These days there are plenty of ways to ruin a perfectly good career. Consider fouled up contracts, miscalculated business strategies, and, of course, your now famous imitation of Yosemite Sam doing the boss’s we’ve-got-to-cut-expenses -immediately speech. Thanks to the digital age and the Internet, we can add e-mail to the list of career killers. Like me, you probably remember when e-mail was simple…just type your message, hit the Send button and off it goes to your pal in the next cube. No more. E-mail messaging now exceeds telephone traffic, and is the dominant form of business communication. At a moment’s notice, e-mail can be printed, filed, stored, recalled and broadcast to thousands across the globe. Last but not least, e-mail can be subpoenaed. One digital boo-boo and you can kiss that corner office goodbye.
Using e-mail effectively is more about common sense than technology. Here are a few simple rules for using e-mail in the office.
Learn to Write
How many times have you seen something like this:
“It mandotorie that you all must all come to the meeting that being arnaged by executve managemant to discuss or upcoming and critical stragety for dealing with the most current addtins to the tax coda and how its going to effect ne vcntracts lunch will be provceied for those who got ther on tim.”
No one is going to take this seriously. E-mail is no different than a memorandum or business letter. All are written correspondence, and all create an impression. Writing like William Shakespeare isn’t necessary, but every e-mail user should firmly grasp the basics of third-grade grammar. Here are a few reminders. Words that begin sentences should be capitalized. Sentences should always end with some sort of punctuation. Commas are OK. Those who are seriously grammar-challenged can use a word processor with spell/grammar check, then cut and paste into the e-mail document. And remember: Proofreading is good.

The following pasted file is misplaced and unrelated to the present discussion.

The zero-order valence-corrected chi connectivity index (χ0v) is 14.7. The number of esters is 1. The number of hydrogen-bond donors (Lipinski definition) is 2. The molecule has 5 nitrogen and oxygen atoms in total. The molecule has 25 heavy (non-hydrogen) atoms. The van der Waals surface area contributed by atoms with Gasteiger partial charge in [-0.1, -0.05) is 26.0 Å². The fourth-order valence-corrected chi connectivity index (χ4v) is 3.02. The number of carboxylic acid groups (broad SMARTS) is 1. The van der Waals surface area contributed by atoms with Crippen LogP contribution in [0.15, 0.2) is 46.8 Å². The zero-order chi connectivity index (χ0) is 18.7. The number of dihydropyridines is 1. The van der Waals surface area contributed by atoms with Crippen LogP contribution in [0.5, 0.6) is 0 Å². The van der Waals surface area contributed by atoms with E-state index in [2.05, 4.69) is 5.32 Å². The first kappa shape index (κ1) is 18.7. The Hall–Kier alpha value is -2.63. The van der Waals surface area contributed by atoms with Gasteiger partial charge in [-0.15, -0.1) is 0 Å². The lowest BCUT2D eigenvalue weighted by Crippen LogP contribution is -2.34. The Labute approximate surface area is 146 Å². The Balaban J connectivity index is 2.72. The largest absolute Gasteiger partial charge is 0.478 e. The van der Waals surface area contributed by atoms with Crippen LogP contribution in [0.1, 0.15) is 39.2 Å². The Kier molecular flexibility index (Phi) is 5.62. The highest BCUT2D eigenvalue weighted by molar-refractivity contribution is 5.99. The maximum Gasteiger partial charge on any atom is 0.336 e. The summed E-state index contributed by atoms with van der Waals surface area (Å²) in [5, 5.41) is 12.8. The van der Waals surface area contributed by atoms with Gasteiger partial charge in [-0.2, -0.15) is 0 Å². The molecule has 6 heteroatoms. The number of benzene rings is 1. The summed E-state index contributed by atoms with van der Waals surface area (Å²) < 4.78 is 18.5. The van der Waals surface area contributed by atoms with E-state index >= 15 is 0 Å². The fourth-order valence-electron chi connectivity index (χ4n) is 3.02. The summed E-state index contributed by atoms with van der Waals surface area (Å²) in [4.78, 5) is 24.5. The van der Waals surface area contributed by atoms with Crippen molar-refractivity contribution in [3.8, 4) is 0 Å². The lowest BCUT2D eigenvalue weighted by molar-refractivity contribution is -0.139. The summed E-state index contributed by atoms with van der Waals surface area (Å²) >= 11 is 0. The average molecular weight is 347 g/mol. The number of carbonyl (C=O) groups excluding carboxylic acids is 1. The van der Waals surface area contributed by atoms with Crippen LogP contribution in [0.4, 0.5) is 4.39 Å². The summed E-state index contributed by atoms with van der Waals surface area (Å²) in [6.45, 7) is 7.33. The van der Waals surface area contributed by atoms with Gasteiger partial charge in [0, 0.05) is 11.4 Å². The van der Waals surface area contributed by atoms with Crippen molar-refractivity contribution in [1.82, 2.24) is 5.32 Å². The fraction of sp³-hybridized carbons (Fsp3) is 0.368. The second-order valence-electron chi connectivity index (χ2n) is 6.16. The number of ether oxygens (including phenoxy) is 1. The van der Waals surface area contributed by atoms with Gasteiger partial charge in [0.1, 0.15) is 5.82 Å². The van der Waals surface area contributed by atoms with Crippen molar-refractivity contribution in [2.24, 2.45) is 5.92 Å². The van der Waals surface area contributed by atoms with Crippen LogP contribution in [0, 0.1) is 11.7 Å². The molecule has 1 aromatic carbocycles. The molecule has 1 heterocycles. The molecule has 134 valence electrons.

Using E-mail as an Excuse Not to Communicate Is Bad
I’ll wager the majority of e-mail correspondence today is not really meant to convey information, but is some form of CYA. Think of the times you’ve heard someone in the office indignantly say, “Well, I sent you e-mail.” We’ve forgotten the value of face-to-face or even voice-to-voice communication. E-mail will never be able to convey the nuances of body language, inflection and facial expression. With exchanges of e-mail, it is impossible to explore meaning and discover the sender’s true intent. So, if you have a problem with someone, the first thing to do is find the person and have a conversation.
Visit the blog next week for more on email etiquette.
© 2009 Laura Stack. Laura Stack is a personal productivity expert, author, and professional speaker who helps busy workers Leave the Office Earlier® with Maximum Results in Minimum Time®. She is the president of The Productivity Pro®, Inc., a time management training firm specializing in productivity improvement in high-stress organizations. Since 1992, Laura has presented keynotes and seminars on improving output, lowering stress, and saving time in today’s workplaces. She is the bestselling author of three works published by Broadway Books: The Exhaustion Cure (2008), Find More Time (2006) and Leave the Office Earlier (2004). Laura is a spokesperson for Microsoft, 3M, and Day-Timers®, Inc and has been featured on the CBS Early Show, CNN, and the New York Times. Her clients include Cisco Systems, Sunoco, KPMG, Nationwide, and 3M. To have Laura speak at your next event, call 303-471-7401. Visit www.TheProductivityPro.com to sign up for her free monthly productivity newsletter.
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